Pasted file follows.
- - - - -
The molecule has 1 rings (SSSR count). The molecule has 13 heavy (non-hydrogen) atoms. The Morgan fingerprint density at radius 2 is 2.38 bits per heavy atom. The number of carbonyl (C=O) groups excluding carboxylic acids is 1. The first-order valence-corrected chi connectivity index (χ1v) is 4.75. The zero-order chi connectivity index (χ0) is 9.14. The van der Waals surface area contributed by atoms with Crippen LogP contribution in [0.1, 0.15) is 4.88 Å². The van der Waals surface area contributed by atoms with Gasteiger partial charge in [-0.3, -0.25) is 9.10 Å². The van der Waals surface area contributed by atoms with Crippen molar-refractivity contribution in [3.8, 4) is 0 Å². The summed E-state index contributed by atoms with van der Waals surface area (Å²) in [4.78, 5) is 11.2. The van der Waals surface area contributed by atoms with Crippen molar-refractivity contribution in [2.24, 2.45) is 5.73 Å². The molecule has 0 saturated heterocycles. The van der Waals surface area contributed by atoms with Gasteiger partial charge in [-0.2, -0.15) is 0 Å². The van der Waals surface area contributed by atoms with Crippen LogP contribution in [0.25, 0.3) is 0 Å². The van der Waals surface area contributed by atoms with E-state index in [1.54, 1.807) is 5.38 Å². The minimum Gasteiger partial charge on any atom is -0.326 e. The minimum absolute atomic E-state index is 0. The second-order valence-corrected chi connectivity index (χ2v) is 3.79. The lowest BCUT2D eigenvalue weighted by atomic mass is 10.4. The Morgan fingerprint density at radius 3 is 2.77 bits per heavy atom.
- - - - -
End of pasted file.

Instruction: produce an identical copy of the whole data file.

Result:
The molecule has 1 rings (SSSR count). The molecule has 13 heavy (non-hydrogen) atoms. The Morgan fingerprint density at radius 2 is 2.38 bits per heavy atom. The number of carbonyl (C=O) groups excluding carboxylic acids is 1. The first-order valence-corrected chi connectivity index (χ1v) is 4.75. The zero-order chi connectivity index (χ0) is 9.14. The van der Waals surface area contributed by atoms with Crippen LogP contribution in [0.1, 0.15) is 4.88 Å². The van der Waals surface area contributed by atoms with Gasteiger partial charge in [-0.3, -0.25) is 9.10 Å². The van der Waals surface area contributed by atoms with Crippen molar-refractivity contribution in [3.8, 4) is 0 Å². The summed E-state index contributed by atoms with van der Waals surface area (Å²) in [4.78, 5) is 11.2. The van der Waals surface area contributed by atoms with Crippen molar-refractivity contribution in [2.24, 2.45) is 5.73 Å². The molecule has 0 saturated heterocycles. The van der Waals surface area contributed by atoms with Gasteiger partial charge in [-0.2, -0.15) is 0 Å². The van der Waals surface area contributed by atoms with Crippen LogP contribution in [0.25, 0.3) is 0 Å². The van der Waals surface area contributed by atoms with E-state index in [1.54, 1.807) is 5.38 Å². The minimum Gasteiger partial charge on any atom is -0.326 e. The minimum absolute atomic E-state index is 0. The second-order valence-corrected chi connectivity index (χ2v) is 3.79. The lowest BCUT2D eigenvalue weighted by atomic mass is 10.4. The Morgan fingerprint density at radius 3 is 2.77 bits per heavy atom.